As 105 Gibson Centre takes the next step into being a full-fledged community centre, the message is still pretty much the same as the one when it opened back in 2013.
“People helping people, that is really what it is all about,” says Rev. Jonathan Chan, centre general director.
The recent re-launching of the Markham-based community centre reveals a 47,000 sq-ft facility that caters to the public much the same way as those operated by the city. Offering a variety of programs and services from its location at – you guessed it, 105 Gibson Dr. – the centre has become a focal point for neighbourhood people of all ages who enjoy dropping by to take advantage of what it has to offer.
Generally, 105 Gibson offers programs for youth and seniors, but specifically the staff tries to fill the gap of community needs. Regularly, seminars and sessions are held that are geared to help with such matters as filing income tax, helping newcomers adapt to Canada and providing support for very specific individual needs.
The centre has also introduced a food bank to assist those on a limited income as well as setting up a café. Because of its large space, there is also a recreation area for sports and exercise and plenty of smaller areas were groups can meet to talk, play games or study.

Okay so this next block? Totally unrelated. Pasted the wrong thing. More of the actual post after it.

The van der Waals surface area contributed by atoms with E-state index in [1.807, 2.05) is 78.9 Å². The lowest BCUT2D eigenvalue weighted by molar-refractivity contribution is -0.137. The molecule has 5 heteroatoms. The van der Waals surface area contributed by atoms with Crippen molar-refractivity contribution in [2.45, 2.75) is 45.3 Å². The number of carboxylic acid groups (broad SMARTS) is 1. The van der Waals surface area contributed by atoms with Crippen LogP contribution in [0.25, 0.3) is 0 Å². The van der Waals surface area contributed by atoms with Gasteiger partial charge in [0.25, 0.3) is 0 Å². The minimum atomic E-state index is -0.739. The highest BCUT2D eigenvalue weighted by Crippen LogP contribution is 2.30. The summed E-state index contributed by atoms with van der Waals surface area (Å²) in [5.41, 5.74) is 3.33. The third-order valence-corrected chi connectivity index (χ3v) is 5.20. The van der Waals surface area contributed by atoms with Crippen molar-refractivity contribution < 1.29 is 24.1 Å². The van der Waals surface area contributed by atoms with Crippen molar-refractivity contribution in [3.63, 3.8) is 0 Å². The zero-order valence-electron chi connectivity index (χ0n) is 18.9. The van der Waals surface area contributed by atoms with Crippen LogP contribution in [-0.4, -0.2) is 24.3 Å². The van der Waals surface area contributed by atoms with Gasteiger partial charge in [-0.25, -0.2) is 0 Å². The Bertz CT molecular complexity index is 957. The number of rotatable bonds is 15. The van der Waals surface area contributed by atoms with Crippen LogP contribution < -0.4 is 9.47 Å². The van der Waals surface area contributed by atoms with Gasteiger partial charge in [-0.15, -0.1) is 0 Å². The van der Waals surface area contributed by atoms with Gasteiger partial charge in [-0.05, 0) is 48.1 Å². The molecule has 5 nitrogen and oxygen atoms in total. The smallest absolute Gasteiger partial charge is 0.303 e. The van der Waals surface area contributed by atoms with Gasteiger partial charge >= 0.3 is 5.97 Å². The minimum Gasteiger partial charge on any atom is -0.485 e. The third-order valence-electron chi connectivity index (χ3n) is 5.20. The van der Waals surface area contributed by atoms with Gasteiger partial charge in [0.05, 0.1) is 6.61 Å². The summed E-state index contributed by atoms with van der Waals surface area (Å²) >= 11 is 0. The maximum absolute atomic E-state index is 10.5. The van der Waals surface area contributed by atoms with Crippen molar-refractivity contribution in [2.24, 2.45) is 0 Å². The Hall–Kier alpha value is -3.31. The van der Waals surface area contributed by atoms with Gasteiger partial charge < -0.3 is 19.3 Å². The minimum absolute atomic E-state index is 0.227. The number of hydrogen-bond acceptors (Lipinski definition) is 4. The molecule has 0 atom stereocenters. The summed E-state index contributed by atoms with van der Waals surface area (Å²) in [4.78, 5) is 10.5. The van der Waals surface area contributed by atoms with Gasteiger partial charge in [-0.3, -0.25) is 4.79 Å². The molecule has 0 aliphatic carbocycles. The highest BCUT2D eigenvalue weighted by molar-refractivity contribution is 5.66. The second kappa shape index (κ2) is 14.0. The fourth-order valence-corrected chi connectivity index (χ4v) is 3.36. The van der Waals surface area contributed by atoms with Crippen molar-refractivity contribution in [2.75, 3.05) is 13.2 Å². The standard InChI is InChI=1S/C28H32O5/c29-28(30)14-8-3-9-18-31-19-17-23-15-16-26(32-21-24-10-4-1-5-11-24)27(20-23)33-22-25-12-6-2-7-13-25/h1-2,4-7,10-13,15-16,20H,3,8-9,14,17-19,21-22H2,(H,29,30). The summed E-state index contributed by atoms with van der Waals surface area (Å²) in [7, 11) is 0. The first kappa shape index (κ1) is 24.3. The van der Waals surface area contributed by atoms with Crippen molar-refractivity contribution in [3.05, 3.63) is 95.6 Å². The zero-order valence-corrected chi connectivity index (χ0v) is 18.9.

Founded and supported by the Toronto Christian Community Church (TCCC), 105 Gibson Centre has grown from its humble beginnings in an industrial area to a place with 3,500 registered users and a long list of volunteers who ensure programs are offered and run smoothly.
Now, with the re-launch, or phase two of the operation, the centre hopes to build on what it has already been offering with more dedicated space for programming, a healthy eating service, a permanent thrift shop and an innovative indoor gardening centre.
On any given day, the centre is a hive of activity with people stopping by to take part in an activity or just to grab lunch at the café. But Chan, along with Rev. Dr. Harding Ng, senior pastor at TCCC, hope and expect to get even busier with the increased space and new programs. Since its inception, word-of-mouth has helped 105 Gibson Centre grow and, with that growth, more opportunities will be created to get people involved and dealing with outreach, all with a good serving of compassion.
“Connecting people is very important,” said Chan. “That is what he try to do here. We don’t want people to be isolated; we show them that others do care. At 105 Gibson we have a place that is safe and welcoming whether they are seniors, young people, or those seeking shelter or food. By working together we are making the community stronger.”
While the centre operates through funding from the TCCC, other money is raised by renting out space to community groups and through various user nominal user fees. As well, funds are generated through donations by members of the community and corporations.
Photo: Rev. Jonathan Chan says 105 Gibson Centre is a place where the community connects.